Hatsune Miku: Project DIVA Future Tone really shows how important structure is for a game. Without any sort of guiding hand, players are left to just randomly pick songs from a playlist. That might’ve worked fine for its arcade roots, where players would play one or two songs and then stop playing, but it’s absolutely detrimental for a console game.
Playing Future Tone is like if The Witness or Professor Layton took the player directly from one puzzle directly to another. So much is lost by streamlining the experience, and not having any connective tissue. Unlike previous Hatsune Miku games where you always had a reason to play through songs (be it to progress the story in Project DIVA X or unlock new songs), there’s no sense of motivation. Sure, I wanted to see all the songs, but it was dished out in such an unappealing way.
It also doesn’t help that the game has a dreadful list of 20 trophies that all revolve around either watching music videos (which you’ll have to do a total of 78 times), taking photos within videos (once again 78 times), or just playing all of the songs in each pack. That’s hardly interesting, and it’s really too bad as a solid set of trophies could’ve given the player some additional goals. This is a game with an incredible amount of content, yet little care went into crafting an enjoyable package surrounding it.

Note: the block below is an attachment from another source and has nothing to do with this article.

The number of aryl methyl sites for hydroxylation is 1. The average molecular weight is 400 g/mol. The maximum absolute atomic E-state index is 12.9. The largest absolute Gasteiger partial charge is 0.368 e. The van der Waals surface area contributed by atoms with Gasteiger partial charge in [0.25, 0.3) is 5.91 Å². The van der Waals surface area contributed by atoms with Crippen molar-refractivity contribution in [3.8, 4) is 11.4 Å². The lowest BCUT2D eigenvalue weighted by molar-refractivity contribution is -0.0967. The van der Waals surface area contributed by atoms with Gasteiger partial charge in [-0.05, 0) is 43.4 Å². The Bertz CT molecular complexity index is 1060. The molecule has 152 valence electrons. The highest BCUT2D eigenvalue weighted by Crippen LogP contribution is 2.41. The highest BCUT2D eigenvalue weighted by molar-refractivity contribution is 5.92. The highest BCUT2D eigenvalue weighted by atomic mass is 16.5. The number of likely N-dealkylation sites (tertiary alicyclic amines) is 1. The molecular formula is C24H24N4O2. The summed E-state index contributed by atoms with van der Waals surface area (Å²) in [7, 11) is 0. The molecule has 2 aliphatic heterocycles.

The one upside to the game lack of progression is that players have several difficulties unlocked straight from the beginning. This meant that I didn’t have to boringly trudge my way through over 200 tracks on easy. The game’s hardest difficulties (extreme and extreme+) are still locked, but all you have to do is beat a song on hard to unlock them. The hard tracks are pretty challenging in their own right, so even rhythm game veterans will find a suitable challenge from the start.
While I liked not having to grind my way from easy to hard, there is some weirdness to Future Tone‘s free-form structure. For example, not all songs have a version on every difficulty. After getting whooped on a particularly difficult song on hard, I figured I’d practice on medium. To my disappointment, there was no version of the song on medium, as only easy and hard versions were available. On the bright side, there is a no-fail mode that can be turned on, but it’s still strange to see the developer just skip difficulties for some of the songs.
Considering the amount of content that Hatsune Miku: Project DIVA Future Tone offers, it really had the potential to be a standout game. Instead, it’s only a paradise for hardcore fans as anyone else will likely grow tired of going through the extremely long tracklist. There’s very few hooks to grab the player’s attention, and unless you love the high score grind then there really isn’t much here. No story is being told like in Elite Beat Agents, and there’s not the slightest sense of progression as in Guitar Hero. Give Future Tone a go if you’re a Miku fan, but don’t be surprised if you find out that bigger isn’t always better.
Review code for Hatsune Miku: Project DIVA Future Tone provided by publisher. Reviewed on PS4 Pro. For more information on scoring, please read our Review Policy here.